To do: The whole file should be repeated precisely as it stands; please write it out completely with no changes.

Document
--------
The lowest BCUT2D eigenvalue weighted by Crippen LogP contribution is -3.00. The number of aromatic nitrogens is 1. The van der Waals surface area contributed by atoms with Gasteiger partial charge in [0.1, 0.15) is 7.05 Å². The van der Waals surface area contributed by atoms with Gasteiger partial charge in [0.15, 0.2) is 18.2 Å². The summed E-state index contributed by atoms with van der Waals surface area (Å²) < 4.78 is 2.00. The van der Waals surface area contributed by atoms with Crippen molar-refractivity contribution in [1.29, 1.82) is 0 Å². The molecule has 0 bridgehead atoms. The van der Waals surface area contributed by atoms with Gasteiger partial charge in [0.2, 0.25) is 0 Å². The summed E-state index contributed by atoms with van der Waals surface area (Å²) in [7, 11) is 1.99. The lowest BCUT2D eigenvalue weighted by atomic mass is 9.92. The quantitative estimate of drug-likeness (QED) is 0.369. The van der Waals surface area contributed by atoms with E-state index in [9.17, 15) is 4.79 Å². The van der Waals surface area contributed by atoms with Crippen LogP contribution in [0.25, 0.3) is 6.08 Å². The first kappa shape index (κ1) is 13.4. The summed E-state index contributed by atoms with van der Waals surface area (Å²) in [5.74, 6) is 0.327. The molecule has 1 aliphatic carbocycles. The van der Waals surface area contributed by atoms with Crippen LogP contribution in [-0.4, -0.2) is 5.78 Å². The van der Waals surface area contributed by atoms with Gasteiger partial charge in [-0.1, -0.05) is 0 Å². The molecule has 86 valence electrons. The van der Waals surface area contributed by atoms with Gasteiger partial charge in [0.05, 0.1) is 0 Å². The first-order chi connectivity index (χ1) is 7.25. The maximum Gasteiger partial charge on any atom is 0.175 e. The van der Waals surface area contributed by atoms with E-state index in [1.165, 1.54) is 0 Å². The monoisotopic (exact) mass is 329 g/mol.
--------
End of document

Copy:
The lowest BCUT2D eigenvalue weighted by Crippen LogP contribution is -3.00. The number of aromatic nitrogens is 1. The van der Waals surface area contributed by atoms with Gasteiger partial charge in [0.1, 0.15) is 7.05 Å². The van der Waals surface area contributed by atoms with Gasteiger partial charge in [0.15, 0.2) is 18.2 Å². The summed E-state index contributed by atoms with van der Waals surface area (Å²) < 4.78 is 2.00. The van der Waals surface area contributed by atoms with Crippen molar-refractivity contribution in [1.29, 1.82) is 0 Å². The molecule has 0 bridgehead atoms. The van der Waals surface area contributed by atoms with Gasteiger partial charge in [0.2, 0.25) is 0 Å². The summed E-state index contributed by atoms with van der Waals surface area (Å²) in [7, 11) is 1.99. The lowest BCUT2D eigenvalue weighted by atomic mass is 9.92. The quantitative estimate of drug-likeness (QED) is 0.369. The van der Waals surface area contributed by atoms with E-state index in [9.17, 15) is 4.79 Å². The van der Waals surface area contributed by atoms with Crippen LogP contribution in [0.25, 0.3) is 6.08 Å². The first kappa shape index (κ1) is 13.4. The summed E-state index contributed by atoms with van der Waals surface area (Å²) in [5.74, 6) is 0.327. The molecule has 1 aliphatic carbocycles. The van der Waals surface area contributed by atoms with Crippen LogP contribution in [-0.4, -0.2) is 5.78 Å². The van der Waals surface area contributed by atoms with Gasteiger partial charge in [-0.1, -0.05) is 0 Å². The molecule has 86 valence electrons. The van der Waals surface area contributed by atoms with Gasteiger partial charge in [0.05, 0.1) is 0 Å². The first-order chi connectivity index (χ1) is 7.25. The maximum Gasteiger partial charge on any atom is 0.175 e. The van der Waals surface area contributed by atoms with E-state index in [1.165, 1.54) is 0 Å². The monoisotopic (exact) mass is 329 g/mol.